As the United Church of Christ commemorates the second anniversary of Sacred Conversation on Race, the Rev. Karen Georgia Thompson, minister for racial justice, is pleased with the engagement this initiative has inspired across the life of the church. "These two years provided opportunities for Conferences, Association and congregations to come together to find ways to continue addressing racial justice issues in communities and institutions," she says.
In May 2008, the UCC's Collegium of Officers invited pastors across the nation to preach on race, "in the hope of inaugurating a sacred conversation in the coming months that is urgently needed in our churches, in our homes and in the halls of power."
Sacred conversations have taken many forms since that call to action. Some were fashioned as multi-part conversations which dealt with issues of institutional racism as well as personal racism. Others participated in anti-racism training to get to the heart of how and where they could make a difference in their own attitudes and behaviors. And, there were those who addressed the matter by dealing with white privilege that contributes to the racism experienced by non-white individuals living in the United States.
All UCC national staff and board members have participated in Sacred Conversation in Race in the past two years and other diversity initiatives for over a decade. Most recently, the UCC joint board meetings held April 15-18 in Cleveland dedicated a day for Sacred Conversation on Race.
Entering the third year of Sacred Conversation on Race, Thompson cites the disciples' Emmaus encounter (Luke 23:13-35) as an inspiration for the continuation of dialog. "Our lives are a journey with places along the road where we encounter the risen Jesus in and through the eyes of all those we encounter along the way," she says. "They were so absorbed in the problems they were facing that they did not recognize Jesus among them. Their eyes were opened as Jesus taught them, and then took bread with them. Our eyes will also be opened when we are willing to be taught and willing to break bread with the strangers who live among us."
Thompson reiterated that work on race and racism is not an event, rather, it is a process that brings individuals to reflection and introspection about who they are and how they treat those with whom they are called to live in communion. She extends that communal sensibility internationally, saying, "There is much to be changed in global racial dialogue which begins with the need to engage this issue of race based on where individuals are, realizing there is work for all to do."
In 2009, the 27th General Synod affirmed the on-going need for these conversations among UCC settings when it passed a resolution brought by the Kansas-Oklahoma Conference that "calls upon conferences, congregations and associations to establish, promote and encourage Sacred Conversations on Race."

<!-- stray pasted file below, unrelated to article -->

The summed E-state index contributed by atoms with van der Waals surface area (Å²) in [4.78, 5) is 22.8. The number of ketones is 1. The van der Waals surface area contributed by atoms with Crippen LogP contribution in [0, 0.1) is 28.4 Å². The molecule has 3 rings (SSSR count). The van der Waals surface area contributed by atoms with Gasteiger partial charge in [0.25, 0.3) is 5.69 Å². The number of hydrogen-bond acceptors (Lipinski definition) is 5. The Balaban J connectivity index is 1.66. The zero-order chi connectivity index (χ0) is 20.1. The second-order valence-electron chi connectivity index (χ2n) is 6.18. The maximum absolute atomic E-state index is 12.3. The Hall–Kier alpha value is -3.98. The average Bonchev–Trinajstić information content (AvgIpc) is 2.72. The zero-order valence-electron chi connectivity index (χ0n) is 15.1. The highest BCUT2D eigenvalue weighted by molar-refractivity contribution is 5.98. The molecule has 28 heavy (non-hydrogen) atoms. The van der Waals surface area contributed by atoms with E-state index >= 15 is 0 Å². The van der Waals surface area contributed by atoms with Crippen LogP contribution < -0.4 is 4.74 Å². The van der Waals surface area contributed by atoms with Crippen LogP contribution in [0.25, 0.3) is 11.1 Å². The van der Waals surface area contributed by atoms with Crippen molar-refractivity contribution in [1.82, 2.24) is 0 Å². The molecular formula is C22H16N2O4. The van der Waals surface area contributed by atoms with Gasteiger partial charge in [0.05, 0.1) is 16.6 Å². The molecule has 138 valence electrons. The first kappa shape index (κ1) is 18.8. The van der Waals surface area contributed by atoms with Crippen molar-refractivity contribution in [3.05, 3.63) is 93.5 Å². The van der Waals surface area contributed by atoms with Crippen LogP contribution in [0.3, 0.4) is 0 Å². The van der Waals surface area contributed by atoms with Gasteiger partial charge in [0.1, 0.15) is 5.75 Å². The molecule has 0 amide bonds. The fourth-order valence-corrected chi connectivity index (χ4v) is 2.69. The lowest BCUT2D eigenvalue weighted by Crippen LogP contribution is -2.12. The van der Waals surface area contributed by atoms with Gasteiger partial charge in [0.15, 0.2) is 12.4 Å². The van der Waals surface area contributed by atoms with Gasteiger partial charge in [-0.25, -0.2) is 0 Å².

Thompson says the next stage of Sacred Conversation on Race involves a call to action beyond the scope of the many discussions that have happened to date. The intersections of race and social issues such as criminal justice, sentencing, medical care, education, immigration and economics are high on her list. "These topics deserve our attention and action as advocates for those who have less than we do, are under represented and experience marginalization based on the color of their skin," she says.
Citing those living in homogenous communities where they rarely encounter individuals who do not look like them and those in mixed communities who see themselves as finished with the work, Thompson says, "There is a need to be ever mindful to be engaged regardless of the experience or the time given to learning and being aware of race."
Acknowledging that conversation alone "does not bring us to a place of finality, but places us on a track of life-long learning and discovery of where we are and how we can help make a difference in seeing racial justice for all," Thompson encourages continued and active engagement in combating the continued presence of racism, discrimination and xenophobia.
"The invitation to engage in this dialogue is an acknowledgement of the legacy and tradition of the United Church of Christ in combating racism and racial injustice, and the desire to live out Jesus' desire for the world, 'That they may all be one.'" says Thompson. "The presence of different voices and experiences in our dialogue enriches the conversation, informs us as we learn from each other, and moves us forward."
Sacred Conversation on Race information and resources are available at <ucc.org/sacred-conversation>. The UCC's Justice and Witness Ministries is encouraging all who have participated in Sacred Conversation on Race to complete a brief online survey.